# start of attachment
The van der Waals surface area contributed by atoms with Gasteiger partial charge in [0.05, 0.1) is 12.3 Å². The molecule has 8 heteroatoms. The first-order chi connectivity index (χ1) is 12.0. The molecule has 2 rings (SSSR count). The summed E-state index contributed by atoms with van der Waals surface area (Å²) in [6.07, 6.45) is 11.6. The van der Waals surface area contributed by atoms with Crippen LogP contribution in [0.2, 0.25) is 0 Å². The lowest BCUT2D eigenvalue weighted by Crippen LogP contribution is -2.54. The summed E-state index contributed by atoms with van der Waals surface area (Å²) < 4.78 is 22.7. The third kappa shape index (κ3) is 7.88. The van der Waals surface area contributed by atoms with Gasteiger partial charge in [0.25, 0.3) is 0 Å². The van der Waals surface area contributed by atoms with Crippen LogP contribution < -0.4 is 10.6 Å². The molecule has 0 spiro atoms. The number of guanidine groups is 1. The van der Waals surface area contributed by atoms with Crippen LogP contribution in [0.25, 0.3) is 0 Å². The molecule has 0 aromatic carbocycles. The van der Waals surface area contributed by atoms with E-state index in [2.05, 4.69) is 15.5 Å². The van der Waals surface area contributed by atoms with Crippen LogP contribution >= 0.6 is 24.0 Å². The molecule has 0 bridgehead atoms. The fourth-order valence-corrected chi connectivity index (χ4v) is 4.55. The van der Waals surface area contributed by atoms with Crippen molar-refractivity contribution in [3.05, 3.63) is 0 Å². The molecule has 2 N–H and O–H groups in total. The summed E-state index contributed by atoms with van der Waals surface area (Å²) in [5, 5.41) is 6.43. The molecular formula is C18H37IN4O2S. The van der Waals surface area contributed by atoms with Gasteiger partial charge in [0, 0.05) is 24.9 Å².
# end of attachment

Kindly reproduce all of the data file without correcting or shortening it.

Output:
The van der Waals surface area contributed by atoms with Gasteiger partial charge in [0.05, 0.1) is 12.3 Å². The molecule has 8 heteroatoms. The first-order chi connectivity index (χ1) is 12.0. The molecule has 2 rings (SSSR count). The summed E-state index contributed by atoms with van der Waals surface area (Å²) in [6.07, 6.45) is 11.6. The van der Waals surface area contributed by atoms with Crippen LogP contribution in [0.2, 0.25) is 0 Å². The lowest BCUT2D eigenvalue weighted by Crippen LogP contribution is -2.54. The summed E-state index contributed by atoms with van der Waals surface area (Å²) < 4.78 is 22.7. The third kappa shape index (κ3) is 7.88. The van der Waals surface area contributed by atoms with Gasteiger partial charge in [0.25, 0.3) is 0 Å². The van der Waals surface area contributed by atoms with Crippen LogP contribution < -0.4 is 10.6 Å². The molecule has 0 spiro atoms. The number of guanidine groups is 1. The van der Waals surface area contributed by atoms with Crippen LogP contribution in [0.25, 0.3) is 0 Å². The molecule has 0 aromatic carbocycles. The van der Waals surface area contributed by atoms with E-state index in [2.05, 4.69) is 15.5 Å². The van der Waals surface area contributed by atoms with Crippen LogP contribution >= 0.6 is 24.0 Å². The molecule has 0 bridgehead atoms. The fourth-order valence-corrected chi connectivity index (χ4v) is 4.55. The van der Waals surface area contributed by atoms with Crippen molar-refractivity contribution in [3.05, 3.63) is 0 Å². The molecule has 2 N–H and O–H groups in total. The summed E-state index contributed by atoms with van der Waals surface area (Å²) in [5, 5.41) is 6.43. The molecular formula is C18H37IN4O2S. The van der Waals surface area contributed by atoms with Gasteiger partial charge in [0, 0.05) is 24.9 Å².